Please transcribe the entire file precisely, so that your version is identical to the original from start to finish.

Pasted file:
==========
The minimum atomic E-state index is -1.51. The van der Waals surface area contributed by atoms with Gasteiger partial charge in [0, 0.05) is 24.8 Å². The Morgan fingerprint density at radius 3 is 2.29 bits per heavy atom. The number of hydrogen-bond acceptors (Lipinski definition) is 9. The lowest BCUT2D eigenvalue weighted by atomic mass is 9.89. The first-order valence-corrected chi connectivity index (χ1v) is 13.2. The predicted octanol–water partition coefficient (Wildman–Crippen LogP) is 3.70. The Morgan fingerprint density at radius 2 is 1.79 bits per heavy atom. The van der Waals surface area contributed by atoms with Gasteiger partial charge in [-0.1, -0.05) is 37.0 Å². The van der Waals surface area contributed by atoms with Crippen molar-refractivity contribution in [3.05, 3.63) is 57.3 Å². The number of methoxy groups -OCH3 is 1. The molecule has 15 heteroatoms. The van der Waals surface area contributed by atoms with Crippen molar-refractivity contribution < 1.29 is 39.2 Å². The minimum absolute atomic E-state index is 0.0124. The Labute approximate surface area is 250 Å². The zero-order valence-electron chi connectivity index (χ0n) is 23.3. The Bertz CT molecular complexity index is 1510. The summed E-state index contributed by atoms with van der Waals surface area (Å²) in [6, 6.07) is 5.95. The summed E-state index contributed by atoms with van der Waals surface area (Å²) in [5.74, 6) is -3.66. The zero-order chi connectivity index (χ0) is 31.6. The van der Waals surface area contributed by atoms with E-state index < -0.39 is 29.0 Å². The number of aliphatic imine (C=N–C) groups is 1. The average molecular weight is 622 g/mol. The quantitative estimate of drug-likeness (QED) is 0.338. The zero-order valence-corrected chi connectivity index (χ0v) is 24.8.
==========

The minimum atomic E-state index is -1.51. The van der Waals surface area contributed by atoms with Gasteiger partial charge in [0, 0.05) is 24.8 Å². The Morgan fingerprint density at radius 3 is 2.29 bits per heavy atom. The number of hydrogen-bond acceptors (Lipinski definition) is 9. The lowest BCUT2D eigenvalue weighted by atomic mass is 9.89. The first-order valence-corrected chi connectivity index (χ1v) is 13.2. The predicted octanol–water partition coefficient (Wildman–Crippen LogP) is 3.70. The Morgan fingerprint density at radius 2 is 1.79 bits per heavy atom. The van der Waals surface area contributed by atoms with Gasteiger partial charge in [-0.1, -0.05) is 37.0 Å². The van der Waals surface area contributed by atoms with Crippen molar-refractivity contribution in [3.05, 3.63) is 57.3 Å². The number of methoxy groups -OCH3 is 1. The molecule has 15 heteroatoms. The van der Waals surface area contributed by atoms with Crippen molar-refractivity contribution < 1.29 is 39.2 Å². The minimum absolute atomic E-state index is 0.0124. The Labute approximate surface area is 250 Å². The zero-order valence-electron chi connectivity index (χ0n) is 23.3. The Bertz CT molecular complexity index is 1510. The summed E-state index contributed by atoms with van der Waals surface area (Å²) in [6, 6.07) is 5.95. The summed E-state index contributed by atoms with van der Waals surface area (Å²) in [5.74, 6) is -3.66. The zero-order chi connectivity index (χ0) is 31.6. The van der Waals surface area contributed by atoms with E-state index < -0.39 is 29.0 Å². The number of aliphatic imine (C=N–C) groups is 1. The average molecular weight is 622 g/mol. The quantitative estimate of drug-likeness (QED) is 0.338. The zero-order valence-corrected chi connectivity index (χ0v) is 24.8.